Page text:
Why Your Marketing Strategy Is Flawed
Why Your Marketing Strategy Is Flawed…And How to Fix It
Customer experience (CX) is terrible for most these days. If you’re on the hook for addressing this in your marketing strategy, it’s a big mountain to climb. Why?
A good CX requires change. Most find change hard. And being a change agent takes courage and support.
It requires companies to look inward and challenge strongly held beliefs. It’s best done with data. It challenges smart, good people to change. And it takes the courage to face hard business problems. In other words, it makes most cringe.
You might be thinking, hey I’m not a mountain climber – I like yoga! Isn’t there a better way? Why yes – there is a better way. You can listen, learn and adapt to break this big, messy problem down into pieces you can tackle.
Digging into CX Challenges
I’ve faced the CX challenge while growth hacking at more than one good company. In each case, we needed clear answers to why products weren’t selling, and why some customers left while others were loyal. What in the customer experience made the difference?
Shocking news – there were strongly held internal views in each case. That’s a given. Your people know things and you should listen. Frontline employees especially see and know things that can help you. This “tribal knowledge” is extremely valuable. Yet most marketers stop here. Unsure of how to handle confidently delivered opinions from colleagues and executives – most will run off and try to serve the strongest voices.
In one case, an econometric model was created to predict customer behavior. Theories were drawn up. Processes were created. People were mobilized. (Spoiler alert: The model later turned out not to be predictive of customer churn. However the organization had burned time and resources acting at scale, rather than testing the theory first. Oops!)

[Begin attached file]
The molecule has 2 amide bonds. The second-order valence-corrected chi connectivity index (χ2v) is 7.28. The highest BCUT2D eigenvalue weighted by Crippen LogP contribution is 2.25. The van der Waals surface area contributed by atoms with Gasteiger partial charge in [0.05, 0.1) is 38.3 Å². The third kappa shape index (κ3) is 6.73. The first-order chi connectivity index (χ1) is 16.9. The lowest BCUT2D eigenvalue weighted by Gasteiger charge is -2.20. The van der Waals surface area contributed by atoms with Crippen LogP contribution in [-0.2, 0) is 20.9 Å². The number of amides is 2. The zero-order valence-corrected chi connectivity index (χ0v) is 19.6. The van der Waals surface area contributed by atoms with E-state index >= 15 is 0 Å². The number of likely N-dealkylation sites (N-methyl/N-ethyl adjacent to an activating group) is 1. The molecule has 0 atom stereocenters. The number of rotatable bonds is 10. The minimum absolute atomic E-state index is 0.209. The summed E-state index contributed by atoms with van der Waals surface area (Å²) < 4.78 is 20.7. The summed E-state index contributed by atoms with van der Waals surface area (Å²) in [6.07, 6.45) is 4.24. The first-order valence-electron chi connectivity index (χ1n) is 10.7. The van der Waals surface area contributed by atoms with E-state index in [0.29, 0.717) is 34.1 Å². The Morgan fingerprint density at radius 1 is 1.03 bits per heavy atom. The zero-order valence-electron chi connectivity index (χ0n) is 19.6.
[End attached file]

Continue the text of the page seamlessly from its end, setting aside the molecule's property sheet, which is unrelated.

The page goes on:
Listen Like You Mean it!
Still, we surveyed our customers directly. And the findings were illuminating.
Customer research revealed new ways to drive value that didn’t emerge through the tribe or predictive models. In one case, our research clearly pinpointed why customers weren’t upgrading to our latest product. That changed our product roadmap and resulted in a double digit uptake our next product release.
In another example, champions loved our product, but the much larger pool of end users weren’t seeing enough value. Getting users to love the product is the key to stickiness. So, better on-boarding was a quick win.
Most importantly, the research in of my examples put a spotlight on a harder challenge. Customers couldn’t easily put their finger on the value of these awesome solutions.
We all know the drill. Without a killer ‘why buy’ answer in an increasingly metrics-driven world, your cool product risks being just another ‘try and fly‘ solution. Try it, and if it’s not revolutionizing your world — fly on to the next solution. Time and money also fly by when you’re trying to work around a big rock in the middle of your path. So, ignore a weak ‘why buy’ story at your own peril.
What’s the moral of the story? High-impact marketing strategy is built on outside-in and inside-out research into current buyer needs and potential unmet demand. The inside-out view tends to be easier to get. So, add these two ingredients to your marketing strategy if you still struggle with the ‘why buy’ challenge:
1. Ask customers questions directly.
Be fearless. Ask for the truth, straight with no chaser. What’s working, what’s not?
Current and potential customers are in the best position to tell you what works or doesn’t. By listening directly, you’ll find quick wins. And the very act of listening and working to improve their experience may win hearts and minds. Just be sure to follow up on something visible to them.
Another good source of outside-in insights are industry watchers and analysts. If you can afford it, get their unfiltered assessment of the industry, you and your competitors. However you do it, strengthen your strategy with an outside-in view.
2. Fix the harder issues uncovered by your research.
If prospects and customers don’t get the value of your product, or only a small pool of advocates really love it – figure out why.
In today’s competitive era, we all need to deliver measurable value in addressing hard problems that people will pay good money to solve. Fix your value proposition if it’s weak. That’s what helps great companies grow. Don’t get lost in trying to solve 100 smaller issues instead of moving the big rock – you’ll risk mistaking activity for impact.
Listen and learn – you’ll say goodbye to pure guesswork and hello to educated investment decisions.